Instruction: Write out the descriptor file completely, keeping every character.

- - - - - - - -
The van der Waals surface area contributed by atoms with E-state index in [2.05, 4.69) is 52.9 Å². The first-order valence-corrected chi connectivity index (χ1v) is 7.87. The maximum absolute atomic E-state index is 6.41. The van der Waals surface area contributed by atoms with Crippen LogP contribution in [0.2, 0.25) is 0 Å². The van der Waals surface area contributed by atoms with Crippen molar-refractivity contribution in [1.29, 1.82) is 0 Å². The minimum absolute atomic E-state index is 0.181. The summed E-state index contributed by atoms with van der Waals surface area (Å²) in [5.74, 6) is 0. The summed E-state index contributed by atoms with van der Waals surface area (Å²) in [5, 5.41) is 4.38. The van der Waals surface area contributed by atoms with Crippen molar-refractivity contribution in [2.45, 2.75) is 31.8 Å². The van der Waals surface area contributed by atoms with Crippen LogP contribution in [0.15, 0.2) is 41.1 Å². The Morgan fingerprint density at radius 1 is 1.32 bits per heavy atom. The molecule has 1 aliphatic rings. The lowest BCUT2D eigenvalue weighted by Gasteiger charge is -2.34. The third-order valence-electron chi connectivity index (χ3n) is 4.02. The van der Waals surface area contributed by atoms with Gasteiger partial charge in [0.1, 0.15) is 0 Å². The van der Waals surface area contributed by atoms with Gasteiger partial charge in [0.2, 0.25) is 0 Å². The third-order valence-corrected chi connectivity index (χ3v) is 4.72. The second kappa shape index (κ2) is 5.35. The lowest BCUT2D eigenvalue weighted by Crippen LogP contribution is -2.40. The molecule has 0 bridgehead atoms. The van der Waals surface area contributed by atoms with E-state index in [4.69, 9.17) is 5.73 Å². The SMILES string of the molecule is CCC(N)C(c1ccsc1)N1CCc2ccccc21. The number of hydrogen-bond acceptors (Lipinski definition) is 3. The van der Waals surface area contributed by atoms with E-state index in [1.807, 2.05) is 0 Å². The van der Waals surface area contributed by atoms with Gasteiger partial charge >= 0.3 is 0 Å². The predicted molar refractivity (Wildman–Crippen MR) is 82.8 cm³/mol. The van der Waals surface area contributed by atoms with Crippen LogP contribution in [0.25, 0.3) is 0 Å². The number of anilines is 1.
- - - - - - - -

The van der Waals surface area contributed by atoms with E-state index in [2.05, 4.69) is 52.9 Å². The first-order valence-corrected chi connectivity index (χ1v) is 7.87. The maximum absolute atomic E-state index is 6.41. The van der Waals surface area contributed by atoms with Crippen LogP contribution in [0.2, 0.25) is 0 Å². The van der Waals surface area contributed by atoms with Crippen molar-refractivity contribution in [1.29, 1.82) is 0 Å². The minimum absolute atomic E-state index is 0.181. The summed E-state index contributed by atoms with van der Waals surface area (Å²) in [5.74, 6) is 0. The summed E-state index contributed by atoms with van der Waals surface area (Å²) in [5, 5.41) is 4.38. The van der Waals surface area contributed by atoms with Crippen molar-refractivity contribution in [2.45, 2.75) is 31.8 Å². The van der Waals surface area contributed by atoms with Crippen LogP contribution in [0.15, 0.2) is 41.1 Å². The Morgan fingerprint density at radius 1 is 1.32 bits per heavy atom. The molecule has 1 aliphatic rings. The lowest BCUT2D eigenvalue weighted by Gasteiger charge is -2.34. The third-order valence-electron chi connectivity index (χ3n) is 4.02. The van der Waals surface area contributed by atoms with Gasteiger partial charge in [0.1, 0.15) is 0 Å². The van der Waals surface area contributed by atoms with Gasteiger partial charge in [0.2, 0.25) is 0 Å². The third-order valence-corrected chi connectivity index (χ3v) is 4.72. The second kappa shape index (κ2) is 5.35. The lowest BCUT2D eigenvalue weighted by Crippen LogP contribution is -2.40. The molecule has 0 bridgehead atoms. The van der Waals surface area contributed by atoms with E-state index in [4.69, 9.17) is 5.73 Å². The SMILES string of the molecule is CCC(N)C(c1ccsc1)N1CCc2ccccc21. The number of hydrogen-bond acceptors (Lipinski definition) is 3. The van der Waals surface area contributed by atoms with E-state index in [1.807, 2.05) is 0 Å². The van der Waals surface area contributed by atoms with Gasteiger partial charge >= 0.3 is 0 Å². The predicted molar refractivity (Wildman–Crippen MR) is 82.8 cm³/mol. The van der Waals surface area contributed by atoms with Crippen LogP contribution in [0.25, 0.3) is 0 Å². The number of anilines is 1.